AS I PREPARED to retire at the relatively young age of 55, it was important to me not to become isolated, not to lose touch with the world beyond my home. My husband continues to work, leaving me on my own for much of the day. I consider myself a social person. All my jobs have involved working with employees and customers, from my first job as a delicatessen cashier through to running my own landscape maintenance company with 25 employees and hundreds of accounts.
My father retired at the same age. He moved to the Florida Keys, where he became socially isolated, spending much of his time alone. He once told me that he hadn’t spoken to anyone in days. And so, as I began a three-year transition into retirement, I wanted to ensure that I maintained touch with the outside world. Those transition years allowed me to ease into retirement and to build on my hobbies and interests.
Prior to retirement, I had thought that, after so many years in the so-called rat race, I would yearn to move to the countryside to lead a more peaceful existence. But after some thought, it occurred to me that, much like my father in the Florida Keys, I would become socially isolated. I like where I live now, able to travel easily into Washington, DC, to visit friends or wander among the monuments and museums.
For many years, I have regularly bicycled. In my home state of Maryland, there’s some of the best cycling in the country. Because of the demands of my job, there was never as much time as I wanted for riding. But on the weekends, I would seek out group rides. That enabled me not only to do a sport I enjoyed, but also to meet new people and develop friendships. Nowadays, in addition to group rides, I occasionally meet up in the early morning hours with fellow cyclists at local coffee shops. This gets me out of the house during the week and lets me stay in touch with those still in the work world.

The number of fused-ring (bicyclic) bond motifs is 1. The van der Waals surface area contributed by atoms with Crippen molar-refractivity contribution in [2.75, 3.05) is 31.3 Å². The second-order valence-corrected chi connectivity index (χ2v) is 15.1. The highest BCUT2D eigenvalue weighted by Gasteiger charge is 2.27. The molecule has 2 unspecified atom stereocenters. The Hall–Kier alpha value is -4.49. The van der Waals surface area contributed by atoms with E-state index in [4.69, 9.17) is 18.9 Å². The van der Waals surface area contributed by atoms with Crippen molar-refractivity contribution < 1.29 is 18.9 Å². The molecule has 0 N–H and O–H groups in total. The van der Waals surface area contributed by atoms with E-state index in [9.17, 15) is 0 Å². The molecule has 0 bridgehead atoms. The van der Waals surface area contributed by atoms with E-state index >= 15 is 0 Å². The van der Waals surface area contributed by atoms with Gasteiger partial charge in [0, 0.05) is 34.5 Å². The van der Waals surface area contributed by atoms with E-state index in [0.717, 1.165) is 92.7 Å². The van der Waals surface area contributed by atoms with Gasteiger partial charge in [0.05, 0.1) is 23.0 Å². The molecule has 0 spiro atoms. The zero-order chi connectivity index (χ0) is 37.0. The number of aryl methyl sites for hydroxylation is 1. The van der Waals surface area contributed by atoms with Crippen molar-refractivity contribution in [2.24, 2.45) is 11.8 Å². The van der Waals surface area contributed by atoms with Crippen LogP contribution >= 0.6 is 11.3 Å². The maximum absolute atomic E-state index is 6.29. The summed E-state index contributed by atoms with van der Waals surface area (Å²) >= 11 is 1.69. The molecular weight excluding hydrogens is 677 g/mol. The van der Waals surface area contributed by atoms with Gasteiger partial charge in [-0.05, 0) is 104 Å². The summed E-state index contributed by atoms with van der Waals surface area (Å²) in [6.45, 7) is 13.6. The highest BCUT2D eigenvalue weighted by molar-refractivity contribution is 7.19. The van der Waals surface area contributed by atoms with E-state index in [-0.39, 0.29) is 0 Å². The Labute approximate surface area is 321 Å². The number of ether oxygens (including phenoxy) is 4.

Volunteering within my community has also allowed me to meet neighbors and remain socially active. It’s gratifying to give back to the neighborhood where I have lived for more than 30 years. During the spring, summer and fall, I coordinate beautification activities within the neighborhood. This is also time that I can spend with my husband, who often joins me in these volunteer activities. Now, as I walk around the neighborhood, I am recognized by others and inevitably a conversation ensues.
The winter months can be difficult. The cold weather makes one want to withdraw and hibernate until spring arrives. It is during these months that I travel. For the time being, much of my traveling is done solo. When I get to my destination, however, I am usually staying with family or joining friends who then travel with me.
I remain involved in the company I built with my twin brother and recently sold. I help with various tasks during the year, and occasionally join employee and manager meetings. This lets me stay in touch with workers who have been part of my life for two decades. The various tasks keep my brain active, something that research suggests can fend off dementia and Alzheimer’s.
I am now 18 months into fulltime retirement. I sense that perhaps I went too far initially—and overscheduled myself. I plan on curtailing my cycling this year, after pedaling more than 11,000 miles last year. I discovered that my aging body didn’t respond well to all those miles. In addition, last year, I helped at an immigrant advocacy organization. I spent many hours volunteering but have decided that, while I enjoyed the work, it was also too much. I can always go back if I find I have idle time that needs filling up. The last thing I want is to be sitting in the armchair every day, flipping through channels.
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